How superstitious are you?
Would you buy a house in which there had been a murder and suicide 50 years ago?
I came across a listing for a cute house for sale (not the one in the painting above) with an asking price some $30,000 below its municipal evaluation — which is unusual. Most house sellers ask more than the municipal evaluation.
So, I emailed the real estate agent asking why it was being sold at such a steep discount.
The answer: a murder and suicide had occurred there in the 1960s.
There were other reasons why it was being sold at a discount, but the murder/suicide were the first things the agent listed.
Afterward, I wondered how I might feel if I spent a night alone in that house? Would I be spooked by every creak in the woodwork? Would I see things that were not really there? Would my imagination get the best — or worst — of me?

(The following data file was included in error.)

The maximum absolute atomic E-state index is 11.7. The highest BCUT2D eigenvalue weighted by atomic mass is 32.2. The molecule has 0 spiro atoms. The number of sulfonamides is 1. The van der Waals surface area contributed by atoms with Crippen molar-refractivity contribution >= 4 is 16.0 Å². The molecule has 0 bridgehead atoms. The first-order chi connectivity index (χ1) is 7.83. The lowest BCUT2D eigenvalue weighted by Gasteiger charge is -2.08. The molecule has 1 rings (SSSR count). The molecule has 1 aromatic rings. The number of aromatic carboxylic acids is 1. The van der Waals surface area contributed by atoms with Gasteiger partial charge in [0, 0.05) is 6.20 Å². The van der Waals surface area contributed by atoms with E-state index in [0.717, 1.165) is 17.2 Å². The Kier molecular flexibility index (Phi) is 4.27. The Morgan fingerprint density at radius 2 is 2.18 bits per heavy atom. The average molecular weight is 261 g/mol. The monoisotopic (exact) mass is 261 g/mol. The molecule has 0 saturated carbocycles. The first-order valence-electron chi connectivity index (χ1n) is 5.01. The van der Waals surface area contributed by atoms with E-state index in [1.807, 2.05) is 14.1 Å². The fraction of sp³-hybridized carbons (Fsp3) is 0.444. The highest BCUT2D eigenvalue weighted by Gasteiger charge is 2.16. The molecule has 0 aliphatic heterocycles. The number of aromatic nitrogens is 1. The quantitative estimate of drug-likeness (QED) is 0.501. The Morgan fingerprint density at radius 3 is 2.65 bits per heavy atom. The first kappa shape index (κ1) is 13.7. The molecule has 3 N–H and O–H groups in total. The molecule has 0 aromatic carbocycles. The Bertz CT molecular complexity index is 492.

No, I probably wouldn’t buy the house because of its reputation, even though there are probably no ghosts or bad psychic vibrations still hanging around from the ’60s. And I am doubting they will be able to find a buyer at all; this isn’t the first time the current owners have tried to sell it.
In most places in Canada and probably the U.S. and other countries, homeowners must tell potential buyers if there has been a murder, suicide or even a death in homes for sale. I doubt the fact grandma passed away peacefully in her bedroom would stop someone from buying a house. But a murder/suicide is another matter.
So, how about you? Would you buy the house in question if it met your needs?
Photo: Painting called The Haunted House, by Louis Eilshemius (1864-1941). Credit: Metropolitan Museum of Art/Wikimedia Commons